Dining out Austrailian

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In Hong Kong this summer, I had dinner in a very good restaurant that said it specialized in Australian cuisine.

With my guide, we found this eatery partly by dumb luck and partly by reading menus along Elgin Street in the SoHo District; the street is one of a number of restaurant rows in the area.

I never heard of Australian cuisine, but with the Olympics around the bend, Sydney's attractions, including dining, are getting lots of attention.

For example, the Aug. 6 New York Times travel section included reviews of four upscale restaurants. Some dishes featured Tasmanian or Australian fish, and one referred to local lamb, but the menus were not described as Australian.

AAA's Spiral Guide to Australia says a few restaurants specialize in bush food, but beyond that, "the only rule [in] Australian cooking is that if it tastes good, do it."

My best discussion of Aussie food came from a longtime friend in Sydney, Tony Keogh (whom I met while at the ASTA congress in 1971).

He said, "It's not true to say there is an Australian cuisine. We have 180 nationalities in Sydney, for example, so the influence of other cuisines is phenomenal."

Originally, he said, Aussie food was largely English/Irish, but "today, when we go out to eat, we decide which cuisine we fancy, for example, Chinese, Italian, Indian, Thai [very big in recent years].

"Seafood is big here. [At a barbecue], tuna is really nicely done in a honey and soy sauce ... delicious. We still have the traditional lamb roast, of course; lamb is so plentiful, with 80 million sheep!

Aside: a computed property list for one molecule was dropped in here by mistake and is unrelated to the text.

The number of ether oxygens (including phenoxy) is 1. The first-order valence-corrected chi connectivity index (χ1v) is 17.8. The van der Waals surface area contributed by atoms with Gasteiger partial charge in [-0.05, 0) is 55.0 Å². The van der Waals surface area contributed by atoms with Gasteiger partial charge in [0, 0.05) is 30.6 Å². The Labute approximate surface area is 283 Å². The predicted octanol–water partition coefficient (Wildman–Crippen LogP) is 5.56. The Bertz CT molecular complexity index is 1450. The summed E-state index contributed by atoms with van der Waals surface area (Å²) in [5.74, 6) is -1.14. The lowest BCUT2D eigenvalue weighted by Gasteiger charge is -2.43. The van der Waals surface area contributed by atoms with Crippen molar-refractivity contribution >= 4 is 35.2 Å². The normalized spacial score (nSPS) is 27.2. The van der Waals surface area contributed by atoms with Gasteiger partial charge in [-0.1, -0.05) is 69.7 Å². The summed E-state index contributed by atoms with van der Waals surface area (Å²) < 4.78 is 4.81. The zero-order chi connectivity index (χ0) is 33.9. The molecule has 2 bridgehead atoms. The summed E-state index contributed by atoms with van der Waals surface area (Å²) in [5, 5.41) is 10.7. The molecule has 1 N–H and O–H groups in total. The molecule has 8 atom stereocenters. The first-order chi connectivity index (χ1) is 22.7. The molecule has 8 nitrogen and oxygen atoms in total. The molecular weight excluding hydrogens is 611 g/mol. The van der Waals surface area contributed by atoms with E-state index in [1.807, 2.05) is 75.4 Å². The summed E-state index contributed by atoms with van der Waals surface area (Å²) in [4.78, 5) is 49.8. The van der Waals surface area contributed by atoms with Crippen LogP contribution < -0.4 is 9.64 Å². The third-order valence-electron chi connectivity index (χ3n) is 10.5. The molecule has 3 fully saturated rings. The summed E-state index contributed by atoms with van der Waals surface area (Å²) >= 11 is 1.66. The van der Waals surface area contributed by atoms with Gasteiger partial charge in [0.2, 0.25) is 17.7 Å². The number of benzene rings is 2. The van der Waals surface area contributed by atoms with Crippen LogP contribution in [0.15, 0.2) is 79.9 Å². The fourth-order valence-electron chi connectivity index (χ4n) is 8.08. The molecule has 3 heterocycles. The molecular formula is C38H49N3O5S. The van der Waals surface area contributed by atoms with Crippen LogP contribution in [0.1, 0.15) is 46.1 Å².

"Some upmarket restaurants offer kangaroo and emu steak, particularly in five-star hotels. It's not widely eaten."

So, that's how an insider sees things.

Meanwhile, I offer a hopefully useful report on the "Australian" eatery cited above. Called Elgin Tastes, it is at 38 Elgin St., Central, Hong Kong. The telephone number, locally, is 2810-5183, though on a summer Thursday night, we did not need reservations.

My meal consisted of:

  • Kangaroo prosciutto with baked figs, mascarpone and balsamic vinegar, about $12.30. This was a little unusual, of course, but a tasty dish; one need not be very adventurous to try this.
  • Seven-spiced crust of lamb, studded with dates, served with cubed potatoes, broad beans and a ginger broth, about $24.70. This was incredibly delicious. I wish I knew what those spices were!
  • Strawberry soup with lemon panna cotta, about $9. This was a bit bland.
  • Rounded out by a red Australian wine, the total cost for two dinners was about $117.

    That included the 10% service charge, which is added to the bill; diners tip extra for special service.

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